, Australia

This was how badly hit Melbourne hotels were in 2020

Melbourne's hotel occupancies declined to a historic low of just 20.4% in September 2020.

Melbourne, the capital city of Victoria in Australia, was arguably one of the most affected accommodation markets in Australia in 2020 and experienced the largest decline in Revenue per Available Room (RevPAR) as a result of the extensive lockdown measures put in place to stop the spread of COVID-19.

According to Colliers, Melbourne Airport (Tullamarine) is the second busiest in Australia after Sydney, with a total of 37.1 million passenger movements in 2019 and experienced consistent passenger growth over the ten years to 2019, albeit with growth slowing in 2019. The effects of COVID-19 are highlighted in the passenger numbers for the nine months to September 2020 compared to the same period in 2019. Total passengers through Melbourne Airport dropped from over 27.4 million passengers for the first nine months of 2019 to just 7.9 million passengers over the corresponding period for 2020.

Here's more from Colliers:

Prior to the effects of COVID-19, demand for hotels in Melbourne CBD came from a wide variety of sources, from both domestic and international leisure guests, corporate, and a strong calendar of events leading to substantial conference and events demand, as well as from those people visiting friends and relatives (VFR).

The demand profile for hotels in 2020, however, was different, with demand predominantly from those undertaking the mandatory quarantine period in hotels and a small proportion of intrastate leisure demand.

In 2019, Melbourne hotels performed at strong occupancy levels just over 84% occupancy and achieved average room rates of almost $206. Between 2016 and 2019, however, it was evident that occupancy levels declined marginally, and average room rates also declined slightly, which resulted in a decline in RevPAR levels. This was likely due to the consistent number of new supply openings and pressure from an increase in unregulated short stay apartments.

In 2020, there were immediate demand reductions from travel restrictions and social distancing measures related to COVID-19. Initially, in January and February 2020, the effect on visitation was mainly from the reduction in Chinese arrivals; however, in March and April onwards, further restrictions were put into place, with Australia closing its borders on 20 March, halting all international arrivals into Melbourne and limiting interstate domestic travel due to statesandterritoriesrestrictingnon-essentialtravel. TheborderbetweenNSW and Victoria was closed for four months and reopened on 23rd November 2020.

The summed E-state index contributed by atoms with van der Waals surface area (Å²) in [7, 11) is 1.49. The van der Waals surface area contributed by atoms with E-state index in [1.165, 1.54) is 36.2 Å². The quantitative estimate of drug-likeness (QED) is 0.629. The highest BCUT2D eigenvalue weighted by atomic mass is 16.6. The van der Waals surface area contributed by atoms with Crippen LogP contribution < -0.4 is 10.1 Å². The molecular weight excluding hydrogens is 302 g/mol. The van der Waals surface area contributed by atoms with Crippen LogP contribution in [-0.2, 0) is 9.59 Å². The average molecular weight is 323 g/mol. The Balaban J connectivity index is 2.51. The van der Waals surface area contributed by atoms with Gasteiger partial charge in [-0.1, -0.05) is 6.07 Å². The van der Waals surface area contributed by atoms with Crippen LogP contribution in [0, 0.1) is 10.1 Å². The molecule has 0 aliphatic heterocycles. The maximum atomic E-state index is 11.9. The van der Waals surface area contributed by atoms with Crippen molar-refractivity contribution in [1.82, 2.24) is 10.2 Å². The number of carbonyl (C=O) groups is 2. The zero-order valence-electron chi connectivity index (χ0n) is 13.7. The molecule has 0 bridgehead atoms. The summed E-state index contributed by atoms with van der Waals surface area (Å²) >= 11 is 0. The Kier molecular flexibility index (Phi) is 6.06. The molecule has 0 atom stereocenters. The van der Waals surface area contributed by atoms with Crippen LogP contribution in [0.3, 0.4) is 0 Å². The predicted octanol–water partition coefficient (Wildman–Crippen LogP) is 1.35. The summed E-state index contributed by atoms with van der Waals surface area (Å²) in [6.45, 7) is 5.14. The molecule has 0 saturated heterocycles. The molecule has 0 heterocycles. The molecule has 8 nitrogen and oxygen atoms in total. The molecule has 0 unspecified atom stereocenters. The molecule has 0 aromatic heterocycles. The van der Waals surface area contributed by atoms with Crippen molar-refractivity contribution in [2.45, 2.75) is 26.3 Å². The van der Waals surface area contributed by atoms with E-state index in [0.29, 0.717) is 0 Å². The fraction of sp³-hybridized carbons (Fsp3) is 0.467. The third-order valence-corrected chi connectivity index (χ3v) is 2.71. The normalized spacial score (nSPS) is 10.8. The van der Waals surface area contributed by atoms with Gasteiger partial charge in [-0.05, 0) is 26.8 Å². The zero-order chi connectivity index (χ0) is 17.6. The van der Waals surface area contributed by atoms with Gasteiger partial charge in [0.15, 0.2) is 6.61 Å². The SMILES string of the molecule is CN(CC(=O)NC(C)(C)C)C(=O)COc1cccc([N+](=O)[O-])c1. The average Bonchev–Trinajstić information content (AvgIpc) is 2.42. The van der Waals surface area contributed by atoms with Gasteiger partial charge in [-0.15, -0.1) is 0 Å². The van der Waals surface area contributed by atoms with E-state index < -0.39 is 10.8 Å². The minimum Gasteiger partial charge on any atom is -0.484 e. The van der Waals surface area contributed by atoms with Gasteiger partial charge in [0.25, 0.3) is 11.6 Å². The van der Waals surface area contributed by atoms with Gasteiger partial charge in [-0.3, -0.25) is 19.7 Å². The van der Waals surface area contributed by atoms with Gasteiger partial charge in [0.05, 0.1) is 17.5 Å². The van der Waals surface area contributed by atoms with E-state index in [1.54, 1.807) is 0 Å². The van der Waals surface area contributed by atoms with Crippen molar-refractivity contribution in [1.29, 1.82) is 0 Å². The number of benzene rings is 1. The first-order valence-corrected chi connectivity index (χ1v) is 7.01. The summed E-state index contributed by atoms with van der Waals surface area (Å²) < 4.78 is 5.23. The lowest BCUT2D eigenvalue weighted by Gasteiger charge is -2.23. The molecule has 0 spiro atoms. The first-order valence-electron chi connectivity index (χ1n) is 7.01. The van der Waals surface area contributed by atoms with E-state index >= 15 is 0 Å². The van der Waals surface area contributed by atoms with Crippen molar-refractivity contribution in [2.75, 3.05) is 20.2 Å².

According to STR data, Melbourne's hotel occupancies declined to a historic low of just 20.4% in September 2020, with RevPAR down to an average of $19.55 a night in September, down from $158.72 in September 2019. October 2020 figures showed a slight increase up to 22.3% occupancy and up to 25% in November. We highlight that occupancy levels increased to 38.3% in December 2020 as state and territory borders reopened, which highlights that people will travel when able.

As at 12 February 2021, Victoria entered its third lockdown – a “5-day snap lockdown” as a response to an outbreak at a hotel quarantine facility. In the current lockdown, Victorians are only able to leave home to shop for essential items, provide or receive care, exercise and to work or study if they are unable to work or study from home. This will undoubtedly affect hotel performance for February 2021.

New and proposed hotel supply in Melbourne

Melbourne city currently has the largest hotel development pipeline in Australia, with 19 hotels currently under construction totalling over 4,800 new rooms (11 hotels of which are due to open in 2021). This is in a current market of 130 hotels with approximately 19,600 rooms. Hotel projects under construction that are scheduled to proceed include the Ritz Carlton, the Shangri-La and the Next Melbourne; however, feasibility of any project not yet under construction is anticipated to be strained.

Concluding comments

In 2019, Melbourne hotels performed at high levels, recording year-round occupancy levels of 84.2%. In 2020, however, in line with the rest of Australia, performance was affected by COVID-19, with hotels operating at half the occupancy levels of the previous year’s figures. The extent of new supply to enter the market in 2021 is anticipated to have an effect on the existing hotels’ ability to recover post-COVID-19.

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